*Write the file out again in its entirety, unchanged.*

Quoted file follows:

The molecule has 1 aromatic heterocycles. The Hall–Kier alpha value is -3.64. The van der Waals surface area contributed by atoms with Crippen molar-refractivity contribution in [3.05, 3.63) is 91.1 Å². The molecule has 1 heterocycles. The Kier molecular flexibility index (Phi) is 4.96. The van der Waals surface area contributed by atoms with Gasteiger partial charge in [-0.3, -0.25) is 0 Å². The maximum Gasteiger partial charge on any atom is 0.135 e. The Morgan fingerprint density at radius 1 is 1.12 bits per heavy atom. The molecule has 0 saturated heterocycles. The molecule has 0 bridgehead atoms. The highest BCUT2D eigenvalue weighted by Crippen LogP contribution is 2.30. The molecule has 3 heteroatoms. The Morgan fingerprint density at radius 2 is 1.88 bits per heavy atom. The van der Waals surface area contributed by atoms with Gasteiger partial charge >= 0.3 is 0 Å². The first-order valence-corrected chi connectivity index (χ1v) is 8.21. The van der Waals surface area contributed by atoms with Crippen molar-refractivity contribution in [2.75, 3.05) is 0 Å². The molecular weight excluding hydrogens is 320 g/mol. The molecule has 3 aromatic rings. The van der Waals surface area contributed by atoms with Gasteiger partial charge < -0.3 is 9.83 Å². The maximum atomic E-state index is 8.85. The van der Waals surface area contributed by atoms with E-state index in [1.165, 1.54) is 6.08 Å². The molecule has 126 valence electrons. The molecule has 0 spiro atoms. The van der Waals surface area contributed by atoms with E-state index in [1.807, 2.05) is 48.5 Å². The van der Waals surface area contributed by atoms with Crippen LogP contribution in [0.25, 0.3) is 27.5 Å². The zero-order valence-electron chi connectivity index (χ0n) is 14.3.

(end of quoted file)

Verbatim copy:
The molecule has 1 aromatic heterocycles. The Hall–Kier alpha value is -3.64. The van der Waals surface area contributed by atoms with Crippen molar-refractivity contribution in [3.05, 3.63) is 91.1 Å². The molecule has 1 heterocycles. The Kier molecular flexibility index (Phi) is 4.96. The van der Waals surface area contributed by atoms with Gasteiger partial charge in [-0.3, -0.25) is 0 Å². The maximum Gasteiger partial charge on any atom is 0.135 e. The Morgan fingerprint density at radius 1 is 1.12 bits per heavy atom. The molecule has 0 saturated heterocycles. The molecule has 0 bridgehead atoms. The highest BCUT2D eigenvalue weighted by Crippen LogP contribution is 2.30. The molecule has 3 heteroatoms. The Morgan fingerprint density at radius 2 is 1.88 bits per heavy atom. The van der Waals surface area contributed by atoms with Gasteiger partial charge >= 0.3 is 0 Å². The first-order valence-corrected chi connectivity index (χ1v) is 8.21. The van der Waals surface area contributed by atoms with Crippen molar-refractivity contribution in [2.75, 3.05) is 0 Å². The molecular weight excluding hydrogens is 320 g/mol. The molecule has 3 aromatic rings. The van der Waals surface area contributed by atoms with Gasteiger partial charge < -0.3 is 9.83 Å². The maximum atomic E-state index is 8.85. The van der Waals surface area contributed by atoms with E-state index in [1.165, 1.54) is 6.08 Å². The molecule has 126 valence electrons. The molecule has 0 spiro atoms. The van der Waals surface area contributed by atoms with E-state index in [1.807, 2.05) is 48.5 Å². The van der Waals surface area contributed by atoms with Crippen LogP contribution in [0.25, 0.3) is 27.5 Å². The zero-order valence-electron chi connectivity index (χ0n) is 14.3.